This blog post is rather small, but is quite significant, to me at least.
I’ve been sent the following paper.
Leadership is a critical element in change management in universities and can be viewed alongside management as distinct but complementary elements in the change process (Ramsden, 1998). Leadership, in Ramsden’s view, is about movement and change and has a long and rich history. It refers to individuals or small groups, is largely independent of positions, and relies on the skills of individuals, not formal power relationships.
I always considered management and leadership as synomymous. However, this idea from Ramsden has really shifted my thinking. I never really considered myself as a leader, certainly in the context of my role at my institution. But in combination with my team colleagues, that is what we have become. So how does one lead from a position of no authority?
On the other hand, management is about ‘doing things right’ and is undertaken by people in formal positions responsible for planning, organizing, staffing, and budgeting. It is a relatively recent concept generated within the contemporary bureaucracy.
‘Doing things right’ just makes me grin. I’d opt for ‘doing things well’ which recognises that there is more than one way to approach things, and there really is no silver bullet in environments of complexity, such as higher education.
Nevertheless, this distinction between leadership and management is quite fascinating. Rick et. al. continue:
In a similar vein, Kotter (1990) distinguishes between leaders who set direction, align people and groups, and motivate and inspire to create change, and managers who plan and budget, organize and staff, control, and solve problems in order to create order. To many staff, universities have sacrificed leadership in adopting a managerial approach to teaching and learning. In the top-down approach to change management, the leaders are senior management, using their management positions to drive change through organizational policies and restructures.
This is my experience and accepted practice – only leadership can come from someone with a position of authority. But apparently, this isn’t true.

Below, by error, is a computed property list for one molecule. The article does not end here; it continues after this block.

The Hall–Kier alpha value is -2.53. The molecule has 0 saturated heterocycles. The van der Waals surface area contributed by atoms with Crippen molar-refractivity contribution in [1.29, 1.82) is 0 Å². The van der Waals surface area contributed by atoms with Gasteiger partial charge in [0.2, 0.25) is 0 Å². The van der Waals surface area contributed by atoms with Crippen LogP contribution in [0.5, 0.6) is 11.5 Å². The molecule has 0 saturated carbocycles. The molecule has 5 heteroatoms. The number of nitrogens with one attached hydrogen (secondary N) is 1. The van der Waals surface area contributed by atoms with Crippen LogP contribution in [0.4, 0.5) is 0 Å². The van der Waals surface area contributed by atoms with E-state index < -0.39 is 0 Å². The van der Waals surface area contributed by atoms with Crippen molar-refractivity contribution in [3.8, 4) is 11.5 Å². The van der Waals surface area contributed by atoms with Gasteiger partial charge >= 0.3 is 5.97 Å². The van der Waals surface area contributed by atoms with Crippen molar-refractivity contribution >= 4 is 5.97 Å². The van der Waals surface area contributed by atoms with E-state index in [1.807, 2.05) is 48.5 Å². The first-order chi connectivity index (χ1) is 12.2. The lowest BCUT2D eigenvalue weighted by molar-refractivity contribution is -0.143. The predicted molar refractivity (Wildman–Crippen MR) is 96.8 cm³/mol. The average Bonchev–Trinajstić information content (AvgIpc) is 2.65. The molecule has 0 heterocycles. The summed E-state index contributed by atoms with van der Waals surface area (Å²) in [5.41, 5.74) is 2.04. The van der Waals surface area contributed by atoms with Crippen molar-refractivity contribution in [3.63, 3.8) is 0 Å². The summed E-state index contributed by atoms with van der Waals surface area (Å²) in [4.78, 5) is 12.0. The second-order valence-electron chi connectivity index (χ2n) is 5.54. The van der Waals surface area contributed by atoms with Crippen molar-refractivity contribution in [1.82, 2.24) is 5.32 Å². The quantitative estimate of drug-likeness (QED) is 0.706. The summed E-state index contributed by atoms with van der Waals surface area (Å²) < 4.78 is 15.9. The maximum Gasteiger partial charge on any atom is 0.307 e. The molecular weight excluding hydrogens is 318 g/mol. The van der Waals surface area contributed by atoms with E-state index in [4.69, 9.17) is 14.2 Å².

In the bottom-up approach, leadership comes from individual staff who are personally inspired to make changes and to inspire others to follow their lead.
On reflection, this is something that my colleagues and I have done. Not intentionally, at least in the beginning, but our working and collaborating with academics at the coalface has generated somewhat of a following.
In the middle-out approach that we have observed at Murdoch University, middle managers became leaders and, through a combination of personal inspiration and policy based on emergent practice, have changed the university environment sufficiently to force both high level policy change and change in practice among teaching staff. Leadership in the middle-out approach is exhibited through problem solving and facilitation – that is, getting the job done and simplifying tasks required of those at the chalkface.
This is quite interesting as it does differ somewhat from my experience. Certainly, there has been leadership from middle management. In fact, much of the institutionally impactful work I have been involved in was only possible through the leadership of middle management. That arose through their insights into what we were doing, and the value it was offering. They supported us by championing our work at higher levels and attempting to create a facilitative environment for us to scale the work we were doing. This is where the bottom-up approach often fails – without middle management, it is very difficult to make meaningful contributions beyond small coalface groups. This is by the very nature of the entrenched SET mindsets of higher education institutions.
The key point in terms of my experience is that the middle management take the lead from the coal-face. Without the bottom-up initiation, I’m not sure the middle management are any the wiser – they traditionally are still too far removed. Effective middle management are able to see meaningful contributions made bottom up, and look for opportunities to scale. Of course, this buts up against the Reusability Paradox – the more you attempt to broaden reach, the less effective it will become. In this way too, bottom up initiatives can lead, and scale to the levels that make sense.
I have yet to see an effective middle manager. This is a very context sensitive subject, but where I work you have engineers, middle managers, senior managers, and department directors. Generally, the engineers can manage things quite well on their own, with senior managers and directors providing policies / direction. Middle managers are in a weird spot where they hire, when given permission, manage trouble ticket queues, flag politically significant tasks as ‘important’ for engineers to work on immediately, and provide status reports to senior management.
We just went through a reorganization to align with ITIL, cutting out a lot of middle managers.
I think middle management can be effective where employees are dedicated to projects and the middle manager is the scrum master . In a functional organization, I think middle management is unnecessary.
Interesting information Damo. I too have been a middle manager and it is undeniably the most challenging position to accept in a workplace. Pressure from the bottom and the top, I can equate it to being squeezed like an orange – until one day the juice runs out. The challenge now is how to get upper management to listen to the bottom dwellers?